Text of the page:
Michigan Supreme Court: 2019 Year in Review

Michigan Supreme Court: 2019 Year in Review

Acquitted Conduct in Sentencing

In People v Beck, ___ Mich ___ (2019) (2019 WL 3422585), the Supreme Court held that a trial court may not consider acquitted conduct in sentencing a defendant. Defendant was convicted by jury of several offenses, but was acquitted of more serious offenses, including murder. The trial imposed a substantially departing sentence based on its finding by a preponderance of the evidence that defendant had committed the murder of which the jury acquitted him. The Court held that when a jury has specifically determined that the prosecution has not proved beyond a reasonable doubt that a defendant engaged in certain conduct, the defendant continues to be presumed innocent, and a trial court’s use of the preponderance-of-the-evidence standard in evaluating that conduct violates due process.  The Court also held, on the other hand, that when a jury has made no findings regarding a defendant’s conduct, no constitutional impediment prevents a sentencing court from punishing the defendant as if the defendant engaged in that conduct using a preponderance-of-the-evidence standard.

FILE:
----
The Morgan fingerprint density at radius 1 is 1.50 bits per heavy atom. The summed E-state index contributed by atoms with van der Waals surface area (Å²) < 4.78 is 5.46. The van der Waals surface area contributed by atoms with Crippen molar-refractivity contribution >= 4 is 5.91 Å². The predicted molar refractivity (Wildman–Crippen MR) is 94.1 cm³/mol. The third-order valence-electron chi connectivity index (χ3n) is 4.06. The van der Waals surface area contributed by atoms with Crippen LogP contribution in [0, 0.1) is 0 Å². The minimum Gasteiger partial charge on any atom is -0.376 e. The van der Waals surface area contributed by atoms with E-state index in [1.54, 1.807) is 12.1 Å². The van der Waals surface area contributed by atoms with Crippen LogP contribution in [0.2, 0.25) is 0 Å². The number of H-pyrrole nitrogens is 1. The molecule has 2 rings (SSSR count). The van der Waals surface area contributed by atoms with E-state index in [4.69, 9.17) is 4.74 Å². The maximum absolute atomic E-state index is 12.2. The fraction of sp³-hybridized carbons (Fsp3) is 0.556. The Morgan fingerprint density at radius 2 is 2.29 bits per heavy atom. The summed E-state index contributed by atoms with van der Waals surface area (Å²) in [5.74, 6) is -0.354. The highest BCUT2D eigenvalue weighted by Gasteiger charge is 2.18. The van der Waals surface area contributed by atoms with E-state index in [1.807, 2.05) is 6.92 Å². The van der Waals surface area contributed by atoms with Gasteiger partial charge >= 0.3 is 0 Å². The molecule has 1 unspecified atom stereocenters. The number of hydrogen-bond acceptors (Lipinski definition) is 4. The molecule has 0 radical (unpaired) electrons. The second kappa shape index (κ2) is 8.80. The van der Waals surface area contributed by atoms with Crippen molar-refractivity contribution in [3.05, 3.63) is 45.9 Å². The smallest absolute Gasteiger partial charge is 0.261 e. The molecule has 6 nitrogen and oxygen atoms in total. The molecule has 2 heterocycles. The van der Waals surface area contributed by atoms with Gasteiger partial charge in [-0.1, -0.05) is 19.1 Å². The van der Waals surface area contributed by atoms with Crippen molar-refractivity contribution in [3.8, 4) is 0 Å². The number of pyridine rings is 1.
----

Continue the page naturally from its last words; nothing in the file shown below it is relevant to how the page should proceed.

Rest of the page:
Attorney Fees

In In re Foster, 503 Mich 981 (2019), the Court ruled that the trial court abused its discretion by denying trial defense attorney Mitchell Foster’s request for extraordinary fees for time spent consulting with an expert. This continues the appellate court trend of ruling in favor of attorneys seeking reasonable fees in prior cases such as In re Attorney Fees of John W Ujlaky, 498 Mich 890 (2015) (appointed appellate attorney fees) and In re Attorney Fees of Alona Sharon, unpublished per curiam opinion of the Court of Appeals, issued February 27, 2018 (Docket No. 336408) (appointed appellate attorney fees).


In People v Bruner, 504 Mich 881 (2019), the Court ruled that a witness’s preliminary examination testimony admitted in violation of the Confrontation Clause was not harmless error because it was the only evidence that placed a gun in the defendant’s hand.

Deadlocked Jury Instruction

In People v Walker, 504 Mich 267 (2019), the Court held that a trial court’s ad-lib deadlocked-jury instruction was unduly coercive. Along with the ad-lib instruction, the trial court twice instructed the jury to let it know if any jurors were failing to follow the instructions or failing to participate in deliberations. The Court also found that the instruction was given in “a coercive and despotic atmosphere” that “likely persuaded dissenting jurors to abandon their principles,” adding to the prejudice to the defendant.

DNA Evidence

In People v Urban, ___ Mich ___; 931 NW2d 365 (2019), the Court ruled that the language in a laboratory report that “it can be concluded to a reasonable degree of scientific certainty that the DNA profile . . . is from the same individual” did not met the requirement that, when DNA evidence is introduced, it must be accompanied by some qualitative or quantitative interpretation. The phrase “to a reasonable degree of scientific certainty” offers neither, the Court concluded. The phrase is a legally created term of art, the Court noted, that is unused by scientists outside of courtrooms.

Experts – Fees